Can you boost your immune system with diet?
No one likes being sick. Whether you’re dealing with a frustrating case of neverending sniffles or laid up in bed with someone more serious, fighting off an illness is a miserable experience that takes you away from your daily routine and often leaves you wondering whether there’s anything you can do to never let this happen again.
If you want to protect your body from illnesses and conditions of all kinds, it starts with your immune system. A healthy immune system is the cornerstone for a healthy body. And as it turns out, optimizing your diet is one of the best ways to give your immune system everything it needs to do its job.
Can your diet boost your immune system?
Your immune system and your diet are intricately linked, so yes, consistently eating the right foods can give your immune system a major boost.
To understand this connection, it’s helpful to have a general understanding of how your immune system works. You probably already know that it’s how your body prevents illnesses and disease, but how exactly does that happen?
In a nutshell: your immune system is complex and involves cells, chemicals, and proteins throughout your entire body. Its job is to detect foreign pathogenic “invaders” like viruses and bacteria that could cause illnesses. When it does detect one of these potential pathogens, it launches an attack to neutralize the threat. Cells and chemicals are quickly dispatched to engulf and destroy the microscopic invaders in a response called “acute inflammation.” Inflammation can look like a couple of different things depending on the kind of sickness that you’re dealing with; for example, runny noses, scratchy throats, fevers, achiness, and sneezing are all signs of inflammation.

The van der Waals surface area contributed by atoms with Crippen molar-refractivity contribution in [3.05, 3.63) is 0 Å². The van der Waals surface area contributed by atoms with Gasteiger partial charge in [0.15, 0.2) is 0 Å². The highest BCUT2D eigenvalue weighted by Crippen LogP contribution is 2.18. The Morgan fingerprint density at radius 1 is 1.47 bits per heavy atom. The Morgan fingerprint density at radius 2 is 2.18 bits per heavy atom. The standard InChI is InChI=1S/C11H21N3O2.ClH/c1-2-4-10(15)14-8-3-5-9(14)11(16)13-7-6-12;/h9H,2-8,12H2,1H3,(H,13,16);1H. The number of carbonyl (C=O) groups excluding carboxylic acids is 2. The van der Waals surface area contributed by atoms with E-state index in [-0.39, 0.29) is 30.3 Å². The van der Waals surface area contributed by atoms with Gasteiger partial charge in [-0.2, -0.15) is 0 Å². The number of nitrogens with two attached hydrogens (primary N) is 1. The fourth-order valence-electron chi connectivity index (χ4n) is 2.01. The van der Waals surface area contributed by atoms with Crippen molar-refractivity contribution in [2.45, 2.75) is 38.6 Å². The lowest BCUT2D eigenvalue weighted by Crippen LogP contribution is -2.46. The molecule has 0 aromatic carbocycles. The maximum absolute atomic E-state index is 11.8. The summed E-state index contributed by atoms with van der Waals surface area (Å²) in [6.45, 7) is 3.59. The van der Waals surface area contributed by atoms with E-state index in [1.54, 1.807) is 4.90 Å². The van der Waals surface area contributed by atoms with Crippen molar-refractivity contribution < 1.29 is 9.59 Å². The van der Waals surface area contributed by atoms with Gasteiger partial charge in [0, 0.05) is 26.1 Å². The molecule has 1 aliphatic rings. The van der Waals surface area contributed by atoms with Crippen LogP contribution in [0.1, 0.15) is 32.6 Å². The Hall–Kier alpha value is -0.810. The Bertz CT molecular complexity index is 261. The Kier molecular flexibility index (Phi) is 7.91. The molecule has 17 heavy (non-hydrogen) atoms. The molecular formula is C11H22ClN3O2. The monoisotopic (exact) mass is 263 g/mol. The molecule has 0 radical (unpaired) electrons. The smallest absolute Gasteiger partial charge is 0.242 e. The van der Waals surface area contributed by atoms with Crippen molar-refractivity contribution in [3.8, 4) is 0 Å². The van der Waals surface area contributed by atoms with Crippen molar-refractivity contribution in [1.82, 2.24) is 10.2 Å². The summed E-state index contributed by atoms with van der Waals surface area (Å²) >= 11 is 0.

The end goal of this response is to destroy those pathogens so that they can’t damage and destroy your cells.
So your immune system needs to be ready to recognize and respond to foreign invaders immediately. But certain conditions like oxidative damage and chronic inflammation can hurt your immune system – and this is where eating a well-balanced diet can come into play.
Toxins from poor dietary choices (as well as conditions like pollution and smoking) can lead to an overproduction of free radicals, which are unstable atoms that can harm your cells and DNA. Antioxidants, which you can get from a variety of healthy foods, can counteract this damaging response. But when there are more free radicals than antioxidants in your system it can lead to a condition called oxidative stress, which can stunt your immune system and contribute to chronic inflammation.
As the name suggests, chronic inflammation is a consistent inflammatory response – you can think of it as your immune system in overdrive. As opposed to acute inflammation, which specifically targets a known pathogen or invader, chronic inflammation is a consistent attack on your own cells. If left unchecked, this response can lead to a variety of serious — and sometimes life-threatening — chronic ailments.